What is a Data Breach? Ultimate Guide to Cyber Security Breaches in 2019

As organizations invest more heavily in their digital infrastructure, the consequences of data breaches and cybersecurity attacks have increased in turn. Indeed, research from the Ponemon Institute indicates that the average cost of a data breach in 2018 rose by 6.4% compared with the previous year to a total of $3.86 million. Related to that, the average cost of each stolen file also increased to $148.

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Given the rising stakes and increasing costs of data breaches, organizations across a range of industries need to ensure that they understand what they’re up against. This is particularly salient given that cybercriminals—whether outside of organizations or within them—are exploiting the same vulnerabilities that are the result of the same mistakes made from one industry to the next. In fact, Verizon’s 2018 Data Breach Investigations Report found that 94% of security incidents and 90% of data breaches have fallen into the same nine categories since 2014.

For IT teams and CISOs, this means that it’s time to learn how to prevent a data breach and invest in tools that can close the cybersecurity gaps that make such incidents possible. While this will mean different things for different organizations and enterprises, what’s important is identifying what risks you currently face, situating those risks in the context of cybersecurity breaches across your industry and others, and implementing solutions that can help protect your data and digital infrastructure.

To do so, it’s important to ask clear questions that can help you mount a proper defense. For example, what are the types of data breaches? What are the reasons for data breaches? What products on the market can help your team avoid data breaches? By beginning to answer these questions and by working to evaluate industry responses, you can move your organization closer to a data security strategy that fits your needs.

What is a Data Security Breach?

The exact nature of data security breaches will vary depending on industry, organization size, and network architecture. However, at the most basic level, the data breach definition is the unauthorized access of otherwise private digital information. What cybercriminals do with that data varies depending on their intent, but what’s key is the illicit nature of their access to information that doesn’t belong to them. It’s also worth noting that data security breaches can include the exfiltration of information that bad actors have access to but shouldn’t or data that they have access to without explicit approval to disseminate.

If you’re asking what is a data breach, it’s worth noting that they follow a set pattern, although there are different types of data breaches that we’ll discuss further. By evaluating the steps that bad actors take on their way to pulling off a successful data security breach, cybersecurity teams can better analyze their own vulnerabilities and prepare defenses that will make it too difficult for the majority of cybercriminals to successfully penetrate.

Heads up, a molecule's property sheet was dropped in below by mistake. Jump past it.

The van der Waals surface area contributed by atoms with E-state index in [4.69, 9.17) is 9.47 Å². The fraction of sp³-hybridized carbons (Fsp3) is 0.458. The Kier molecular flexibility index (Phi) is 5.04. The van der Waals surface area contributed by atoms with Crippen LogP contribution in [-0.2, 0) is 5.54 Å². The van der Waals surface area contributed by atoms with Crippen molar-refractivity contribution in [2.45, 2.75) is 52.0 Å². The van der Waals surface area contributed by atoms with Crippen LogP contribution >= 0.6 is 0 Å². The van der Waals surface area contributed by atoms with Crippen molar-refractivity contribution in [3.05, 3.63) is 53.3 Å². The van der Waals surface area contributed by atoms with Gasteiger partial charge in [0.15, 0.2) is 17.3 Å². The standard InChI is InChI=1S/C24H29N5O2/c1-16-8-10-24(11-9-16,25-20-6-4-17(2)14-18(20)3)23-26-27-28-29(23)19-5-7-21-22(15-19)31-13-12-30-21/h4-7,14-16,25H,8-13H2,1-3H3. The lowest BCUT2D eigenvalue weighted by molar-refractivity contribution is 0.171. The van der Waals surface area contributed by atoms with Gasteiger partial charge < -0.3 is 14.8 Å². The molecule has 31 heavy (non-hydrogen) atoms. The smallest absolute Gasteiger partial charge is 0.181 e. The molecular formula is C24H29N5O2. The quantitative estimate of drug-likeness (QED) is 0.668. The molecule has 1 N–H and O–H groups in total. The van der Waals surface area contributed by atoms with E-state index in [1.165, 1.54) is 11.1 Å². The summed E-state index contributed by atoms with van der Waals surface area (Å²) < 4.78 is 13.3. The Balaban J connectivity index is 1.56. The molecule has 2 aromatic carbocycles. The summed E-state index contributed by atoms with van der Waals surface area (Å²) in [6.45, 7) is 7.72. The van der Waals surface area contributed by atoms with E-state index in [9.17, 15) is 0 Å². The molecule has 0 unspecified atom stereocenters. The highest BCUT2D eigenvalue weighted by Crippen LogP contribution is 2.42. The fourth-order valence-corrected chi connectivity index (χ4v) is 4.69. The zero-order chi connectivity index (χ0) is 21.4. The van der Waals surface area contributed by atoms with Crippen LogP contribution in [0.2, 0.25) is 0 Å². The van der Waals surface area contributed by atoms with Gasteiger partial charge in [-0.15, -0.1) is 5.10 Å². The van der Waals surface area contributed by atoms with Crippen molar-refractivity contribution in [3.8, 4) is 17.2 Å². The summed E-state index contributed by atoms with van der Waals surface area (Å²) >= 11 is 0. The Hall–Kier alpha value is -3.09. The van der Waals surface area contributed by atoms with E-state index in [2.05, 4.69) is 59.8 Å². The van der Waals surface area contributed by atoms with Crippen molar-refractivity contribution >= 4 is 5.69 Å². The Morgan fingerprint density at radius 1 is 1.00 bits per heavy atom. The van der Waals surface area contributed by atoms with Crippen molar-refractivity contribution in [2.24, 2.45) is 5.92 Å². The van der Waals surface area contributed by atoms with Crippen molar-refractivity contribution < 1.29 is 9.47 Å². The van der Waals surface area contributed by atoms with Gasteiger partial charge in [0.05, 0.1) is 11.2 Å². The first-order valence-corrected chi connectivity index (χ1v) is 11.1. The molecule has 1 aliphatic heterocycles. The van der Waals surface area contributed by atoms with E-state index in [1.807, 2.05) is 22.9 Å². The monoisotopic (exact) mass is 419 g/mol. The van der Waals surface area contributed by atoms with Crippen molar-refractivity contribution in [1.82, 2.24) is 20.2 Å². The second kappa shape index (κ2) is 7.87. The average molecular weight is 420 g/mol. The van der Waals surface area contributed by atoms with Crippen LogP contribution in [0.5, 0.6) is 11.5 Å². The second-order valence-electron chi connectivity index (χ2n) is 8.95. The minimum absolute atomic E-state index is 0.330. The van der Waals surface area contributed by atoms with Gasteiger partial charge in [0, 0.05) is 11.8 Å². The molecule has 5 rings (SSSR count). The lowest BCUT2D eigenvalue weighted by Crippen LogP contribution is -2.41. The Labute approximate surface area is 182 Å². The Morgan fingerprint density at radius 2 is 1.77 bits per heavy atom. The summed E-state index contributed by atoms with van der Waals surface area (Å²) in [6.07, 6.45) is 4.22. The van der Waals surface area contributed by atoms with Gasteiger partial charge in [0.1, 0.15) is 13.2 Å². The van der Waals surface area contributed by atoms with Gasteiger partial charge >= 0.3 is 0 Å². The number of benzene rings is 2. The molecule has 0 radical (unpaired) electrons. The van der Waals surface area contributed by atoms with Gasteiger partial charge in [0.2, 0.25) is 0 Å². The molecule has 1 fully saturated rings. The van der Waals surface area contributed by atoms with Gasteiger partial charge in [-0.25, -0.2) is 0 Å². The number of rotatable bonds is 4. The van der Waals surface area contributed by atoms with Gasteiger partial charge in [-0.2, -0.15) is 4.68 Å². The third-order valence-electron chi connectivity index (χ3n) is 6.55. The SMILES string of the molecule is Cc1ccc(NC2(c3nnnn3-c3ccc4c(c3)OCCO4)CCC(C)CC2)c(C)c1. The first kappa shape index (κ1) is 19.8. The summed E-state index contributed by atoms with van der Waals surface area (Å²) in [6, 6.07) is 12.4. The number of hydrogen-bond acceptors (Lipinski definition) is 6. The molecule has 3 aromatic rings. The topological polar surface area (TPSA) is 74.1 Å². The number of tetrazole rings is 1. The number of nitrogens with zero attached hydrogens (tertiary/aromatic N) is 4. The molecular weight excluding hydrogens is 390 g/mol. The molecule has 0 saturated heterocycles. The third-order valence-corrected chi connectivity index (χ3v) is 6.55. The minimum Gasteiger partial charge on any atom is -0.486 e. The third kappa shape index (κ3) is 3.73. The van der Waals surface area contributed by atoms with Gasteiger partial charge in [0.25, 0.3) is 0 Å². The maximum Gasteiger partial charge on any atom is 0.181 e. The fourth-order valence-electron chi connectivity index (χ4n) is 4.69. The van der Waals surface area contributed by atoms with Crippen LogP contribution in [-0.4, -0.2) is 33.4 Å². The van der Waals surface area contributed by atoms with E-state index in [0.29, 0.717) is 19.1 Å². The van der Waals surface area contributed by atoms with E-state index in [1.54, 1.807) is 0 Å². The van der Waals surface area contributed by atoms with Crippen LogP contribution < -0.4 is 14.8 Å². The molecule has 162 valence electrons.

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  • Probe: Malicious parties begin by attempting to learn more about your network and broader digital environment. They may probe your cybersecurity defenses, test passwords, evaluate how to launch an eventual phishing attack, or look for out-of-date software without the latest security patches.
  • Initial Attack: Once they have a handle on how best to carry out their attack, they’ll launch a first wave, perhaps by sending an email that attempts to trick employees into clicking on a link that will take them to a malicious website, or by corrupting an application essential to employee workflows.
  • Expanded Attack: Once a vulnerability has been exploited in this way, cybercriminals will evaluate their next steps. Typically, this will involve them leveraging whatever toehold they have to attack the rest of the network and locate as much valuable information as possible.
  • Data Lift: Because different types of cybersecurity breaches occur on different timescales, bad actors may attempt to exfiltrate as much data as quickly as possible or lay dormant until they understand just how much they can get away with.

The exact kind of information stolen from an external cybercriminal or an internal bad actor will vary from one organization to the next. However, Verizon’s study did find that 76% of breaches were financially motivated. This may involve trade secrets, proprietary information, and sensitive government records, or it may center on the theft of customers’ personal data—as it has with publicized breaches with Facebook, Yahoo, and Uber—that cybercriminals could then use for their own gain. And it’s crucial to know how to prevent security breaches in healthcare for entities governed by HIPAA, as patients could have their health data at risk.